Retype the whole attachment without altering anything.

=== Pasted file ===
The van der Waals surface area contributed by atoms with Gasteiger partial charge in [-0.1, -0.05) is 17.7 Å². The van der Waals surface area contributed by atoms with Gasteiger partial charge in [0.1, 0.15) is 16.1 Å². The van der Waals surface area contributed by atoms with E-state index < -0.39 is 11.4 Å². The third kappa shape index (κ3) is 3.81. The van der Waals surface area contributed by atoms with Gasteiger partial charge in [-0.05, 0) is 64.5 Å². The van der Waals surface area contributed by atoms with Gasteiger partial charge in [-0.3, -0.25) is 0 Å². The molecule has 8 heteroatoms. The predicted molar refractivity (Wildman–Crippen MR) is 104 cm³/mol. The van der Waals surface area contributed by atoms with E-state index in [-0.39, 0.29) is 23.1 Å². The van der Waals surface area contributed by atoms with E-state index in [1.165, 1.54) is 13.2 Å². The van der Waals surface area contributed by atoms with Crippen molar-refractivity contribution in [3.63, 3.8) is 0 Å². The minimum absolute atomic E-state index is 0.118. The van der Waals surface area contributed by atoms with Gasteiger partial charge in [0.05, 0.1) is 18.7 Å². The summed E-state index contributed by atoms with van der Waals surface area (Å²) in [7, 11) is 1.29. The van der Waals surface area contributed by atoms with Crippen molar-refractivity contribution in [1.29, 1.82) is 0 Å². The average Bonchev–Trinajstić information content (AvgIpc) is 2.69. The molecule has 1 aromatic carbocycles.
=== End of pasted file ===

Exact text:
The van der Waals surface area contributed by atoms with Gasteiger partial charge in [-0.1, -0.05) is 17.7 Å². The van der Waals surface area contributed by atoms with Gasteiger partial charge in [0.1, 0.15) is 16.1 Å². The van der Waals surface area contributed by atoms with E-state index < -0.39 is 11.4 Å². The third kappa shape index (κ3) is 3.81. The van der Waals surface area contributed by atoms with Gasteiger partial charge in [-0.05, 0) is 64.5 Å². The van der Waals surface area contributed by atoms with Gasteiger partial charge in [-0.3, -0.25) is 0 Å². The molecule has 8 heteroatoms. The predicted molar refractivity (Wildman–Crippen MR) is 104 cm³/mol. The van der Waals surface area contributed by atoms with E-state index in [-0.39, 0.29) is 23.1 Å². The van der Waals surface area contributed by atoms with E-state index in [1.165, 1.54) is 13.2 Å². The van der Waals surface area contributed by atoms with Crippen molar-refractivity contribution in [3.63, 3.8) is 0 Å². The minimum absolute atomic E-state index is 0.118. The van der Waals surface area contributed by atoms with Gasteiger partial charge in [0.05, 0.1) is 18.7 Å². The summed E-state index contributed by atoms with van der Waals surface area (Å²) in [7, 11) is 1.29. The van der Waals surface area contributed by atoms with Crippen molar-refractivity contribution in [1.29, 1.82) is 0 Å². The average Bonchev–Trinajstić information content (AvgIpc) is 2.69. The molecule has 1 aromatic carbocycles.